# Precision Current Measurement Using Arduino

We are designing a circuit to measure the current consumed by a Ultra-low power communication module. The requirement is below:

1. Min current = 0.2mA
2. Max current = 100mA
3. Resolution = 0.005mA (5uA)

We do not need to measure dynamic current, just want to measure average current at a specified working condition such as Active, Sleep, Shutdown we will use a sensing resistor in series to the load. I have some questions, please provide clarifications.

1. The sense resistor value selected is 500 mOhm. According to my understanding to get 5 uA resolution ADC’s 1 LSB must be less than or equal to 2.5 uV (RsenseCurrent step, ie (500mohm5uA). Please correct me if I am wrong.

2. Do I need to use a pre-amplifier after current sense resistor? Imagine I am using an ADC with 24bit resolution and 5V reference then my 1LSB will be 0.3uV, less than the required resolution. Is it possible to connect a buffer after Rsense and connect its output directly to ADC input?

May I know can I use Arduino for this application

• This is not an Arduino topic, it is more suite in the "Electrical engineering" group. Aug 29 '18 at 5:58
• I'm not sure what you're asking. You ask about a lot of external hardware but at the end you want to know if you can use Arduino for this. Apparently not if you have to build hardware for it?
– pipe
Aug 29 '18 at 11:05
• You mention resolution but offset and noise are more likely to be your problems wrt accuracy. I suggest taking a different approach to the problem and measuring the current in each mode and calculating. Or buy a 6.5 digit DMM with an Ethernet port and use that. Aug 29 '18 at 11:29
• "Imagine I am using an ADC with 24bit resolution". OK. Now what? Does an Arduino have a 24 bit ADC? Do you need one? 100/.005 is 20,000, or just a hair over 14 bits. Can you get an Arduino with a 16 bit ADC? As far as I know, Arduinos only provide 10 bits, or about 1 part in 1000 resolution, for a maximum resolution of about .1 mA at 100 mA full scale. Aug 29 '18 at 13:30
• What ADC are you using? Just because it is 24 bits, that doesn't mean there are 24 effective bits. Is there an ENOB spec in the data sheet? Often different sampling rates and PGA settings impact ENOB as well. Aug 29 '18 at 20:48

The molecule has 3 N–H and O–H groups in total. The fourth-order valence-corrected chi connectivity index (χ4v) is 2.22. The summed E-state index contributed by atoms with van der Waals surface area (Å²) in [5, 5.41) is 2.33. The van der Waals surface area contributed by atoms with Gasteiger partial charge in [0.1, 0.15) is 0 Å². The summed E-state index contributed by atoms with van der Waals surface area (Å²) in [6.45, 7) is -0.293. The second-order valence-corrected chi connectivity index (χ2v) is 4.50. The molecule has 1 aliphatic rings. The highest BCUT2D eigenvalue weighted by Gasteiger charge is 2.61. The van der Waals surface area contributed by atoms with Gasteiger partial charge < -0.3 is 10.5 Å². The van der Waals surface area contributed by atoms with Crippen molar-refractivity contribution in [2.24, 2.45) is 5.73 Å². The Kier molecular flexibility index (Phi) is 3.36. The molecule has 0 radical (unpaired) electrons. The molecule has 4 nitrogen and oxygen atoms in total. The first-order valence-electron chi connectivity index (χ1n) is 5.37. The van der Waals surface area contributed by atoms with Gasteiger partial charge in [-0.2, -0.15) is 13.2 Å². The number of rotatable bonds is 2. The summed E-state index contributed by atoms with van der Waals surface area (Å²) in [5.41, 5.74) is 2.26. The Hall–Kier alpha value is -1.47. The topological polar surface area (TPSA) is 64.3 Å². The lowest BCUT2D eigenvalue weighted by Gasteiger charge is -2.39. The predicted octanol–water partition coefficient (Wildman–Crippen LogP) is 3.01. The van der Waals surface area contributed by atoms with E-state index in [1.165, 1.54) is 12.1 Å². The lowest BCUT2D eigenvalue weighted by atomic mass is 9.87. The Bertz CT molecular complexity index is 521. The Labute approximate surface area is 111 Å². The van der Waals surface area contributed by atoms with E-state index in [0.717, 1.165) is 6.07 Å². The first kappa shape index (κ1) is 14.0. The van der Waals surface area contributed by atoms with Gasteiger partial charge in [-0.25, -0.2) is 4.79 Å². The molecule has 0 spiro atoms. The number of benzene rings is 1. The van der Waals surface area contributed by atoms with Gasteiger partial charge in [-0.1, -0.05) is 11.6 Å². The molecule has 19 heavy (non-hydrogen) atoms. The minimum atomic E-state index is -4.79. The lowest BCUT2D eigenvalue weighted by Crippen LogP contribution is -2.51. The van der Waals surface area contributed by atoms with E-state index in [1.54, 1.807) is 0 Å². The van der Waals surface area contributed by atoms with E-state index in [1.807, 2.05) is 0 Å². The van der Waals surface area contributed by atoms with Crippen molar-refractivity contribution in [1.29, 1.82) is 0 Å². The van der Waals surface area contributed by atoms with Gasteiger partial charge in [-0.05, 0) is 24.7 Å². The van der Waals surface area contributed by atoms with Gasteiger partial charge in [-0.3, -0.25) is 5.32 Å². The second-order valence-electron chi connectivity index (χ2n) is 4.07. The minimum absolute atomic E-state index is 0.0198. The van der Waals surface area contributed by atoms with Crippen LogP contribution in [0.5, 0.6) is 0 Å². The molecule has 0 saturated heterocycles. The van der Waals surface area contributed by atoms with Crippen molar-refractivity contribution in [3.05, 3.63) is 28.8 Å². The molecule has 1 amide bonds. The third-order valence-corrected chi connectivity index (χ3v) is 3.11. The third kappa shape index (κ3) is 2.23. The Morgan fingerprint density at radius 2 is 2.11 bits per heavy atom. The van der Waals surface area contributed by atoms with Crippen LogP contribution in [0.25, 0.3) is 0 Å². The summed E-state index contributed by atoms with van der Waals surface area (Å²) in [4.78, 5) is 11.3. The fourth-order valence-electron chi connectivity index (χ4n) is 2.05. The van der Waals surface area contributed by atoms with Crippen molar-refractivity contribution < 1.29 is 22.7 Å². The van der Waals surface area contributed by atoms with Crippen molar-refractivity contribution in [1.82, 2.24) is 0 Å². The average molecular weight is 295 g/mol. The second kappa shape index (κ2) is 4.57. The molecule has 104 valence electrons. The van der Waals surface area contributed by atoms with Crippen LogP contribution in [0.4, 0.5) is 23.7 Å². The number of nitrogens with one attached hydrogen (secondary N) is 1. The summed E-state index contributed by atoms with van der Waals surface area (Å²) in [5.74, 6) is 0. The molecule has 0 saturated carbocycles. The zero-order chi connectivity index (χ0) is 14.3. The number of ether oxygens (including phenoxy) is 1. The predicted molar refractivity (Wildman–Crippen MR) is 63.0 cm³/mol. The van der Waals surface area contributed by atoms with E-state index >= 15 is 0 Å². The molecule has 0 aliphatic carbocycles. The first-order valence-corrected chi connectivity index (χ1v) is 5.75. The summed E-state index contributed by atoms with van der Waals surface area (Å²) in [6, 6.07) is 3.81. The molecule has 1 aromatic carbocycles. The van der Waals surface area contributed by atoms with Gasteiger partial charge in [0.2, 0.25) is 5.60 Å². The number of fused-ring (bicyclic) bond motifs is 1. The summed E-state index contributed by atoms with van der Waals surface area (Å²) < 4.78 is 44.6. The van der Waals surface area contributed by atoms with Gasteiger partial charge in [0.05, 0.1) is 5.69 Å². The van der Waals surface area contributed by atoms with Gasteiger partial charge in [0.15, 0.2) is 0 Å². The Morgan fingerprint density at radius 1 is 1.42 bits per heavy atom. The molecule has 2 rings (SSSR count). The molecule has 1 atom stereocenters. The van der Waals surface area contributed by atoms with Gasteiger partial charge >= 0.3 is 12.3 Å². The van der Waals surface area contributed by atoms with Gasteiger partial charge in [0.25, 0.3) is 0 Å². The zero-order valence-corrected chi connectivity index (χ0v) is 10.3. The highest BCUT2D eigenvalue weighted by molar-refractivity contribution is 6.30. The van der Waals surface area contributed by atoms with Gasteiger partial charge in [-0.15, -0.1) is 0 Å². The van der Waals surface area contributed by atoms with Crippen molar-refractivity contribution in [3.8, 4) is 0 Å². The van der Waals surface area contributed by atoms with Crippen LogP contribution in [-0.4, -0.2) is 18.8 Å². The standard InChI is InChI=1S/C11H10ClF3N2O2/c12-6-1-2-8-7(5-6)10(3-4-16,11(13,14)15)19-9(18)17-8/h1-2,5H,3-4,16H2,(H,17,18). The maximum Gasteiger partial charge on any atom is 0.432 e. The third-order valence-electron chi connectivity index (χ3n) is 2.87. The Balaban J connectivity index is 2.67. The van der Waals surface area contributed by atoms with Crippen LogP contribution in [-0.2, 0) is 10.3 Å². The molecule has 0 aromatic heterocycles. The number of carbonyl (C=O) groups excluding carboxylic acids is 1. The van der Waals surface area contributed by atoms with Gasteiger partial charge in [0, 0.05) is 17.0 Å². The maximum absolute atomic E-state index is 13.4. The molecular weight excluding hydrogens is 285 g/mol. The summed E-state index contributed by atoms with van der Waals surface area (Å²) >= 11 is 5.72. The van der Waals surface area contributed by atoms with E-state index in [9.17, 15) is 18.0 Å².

The sense resistor value selected is 500 mOhm. According to my understanding to get 5 uA resolution ADC’s 1 LSB must be less than or equal to 2.5 uV (RsenseCurrent step, ie (500mohm5uA). Please correct me if I am wrong.

You're correct, but not in any useful way. Yes, your resolution is 2.5 uV for .005 mA, but your full scale (5 volts across .5 ohms) is 10 amps, or 100 times greater than you need.

Do I need to use a pre-amplifier after current sense resistor? Imagine I am using an ADC with 24bit resolution and 5V reference then my 1LSB will be 0.3uV, less than the required resolution.

For any reasonable ADC, yes. At 100 mA, a .5 ohm resistor will give you .05 volts out. For a full-scale reference of 5 volts, you'll need a gain of 100 buffer amp. Of course, this amplifier must have less than 5 uV of temperature and aging drift over whatever temperature range you might operate (referenced to the input). Note that that is not 5 uV/ degree of temperature drift, but 5 uV total over the entire range.

However, why should we imagine you're using a 24-bit ADC? Do you have one available?

Is it possible to connect a buffer after Rsense and connect its output directly to ADC input?

Yes. A gain of 100 will do nicely for a 5 volt full scale input.

May I know can I use Arduino for this application

Never in a million years. Your required resolution is .1/.000005, or 20,000 counts. A 14 bit converter will provide a resolution of 16,384, so if you relaxed your resolution requirement a bit to 6.1 uA, you could (theoretically) go that route.

Of course, Arduino's don't come with 14 bit ADCs. 10 bits is all you get. For a 100 mA full scale, your resolution will be nominally (and we haven't addressed accuracy here, only resolution) 100 mA/1024, or 97.6 uA, nearly 20 times worse than you have specified.

• Consider using two cascaded pre-amplifier stages, the first one gives 5uA resolution (note: resolution, not accuracy) for signals up to 5mA, the second one gives 100uA resolution up to 100mA. This would allow you to use the Arduino/AVR Mega ADCs (2 channels) and pick which value to use in software. Note that you are unlikely to get close to 1LSB accuracy with the mega ADCs without careful circuit design and layout (no breadboards, etc) and oversampling. Aug 29 '18 at 14:18
• Hi WhatRoughBeast, is it possible to interface an external ADC with Arduino to make measurements.
– Hari
Aug 30 '18 at 9:19
• @Hari -- that is absolutely possible, but not in your question. I suggest you write a new question -- or better yet, do some research about this first to inform your question, and THEN write a new question if you still need to. Aug 30 '18 at 13:32
• Yes, but it would be clumsy. You would need an ADC with a serial output, with the conversion clock done locally (to get the conversion done right) with control and output clock lines driven by the Arduino digital lines. Alternatively, if you're willing to spend the money (and I suspect you're not), and your Arduino has a USB interface, you can get external ADCs with USB interface, and use that. If you're interested, start with mccdaq.com/ Aug 30 '18 at 13:34
• There's no reason why connecting an ADC to an Arduino (or bare Atmega chip) has to be especially difficult. Like the LTC2440 Straightforward connection to an Arduino. 24bit ADC, takes just 3 data pins, a standard Arduino library, and a few lines of code.
– JRE
Aug 30 '18 at 13:48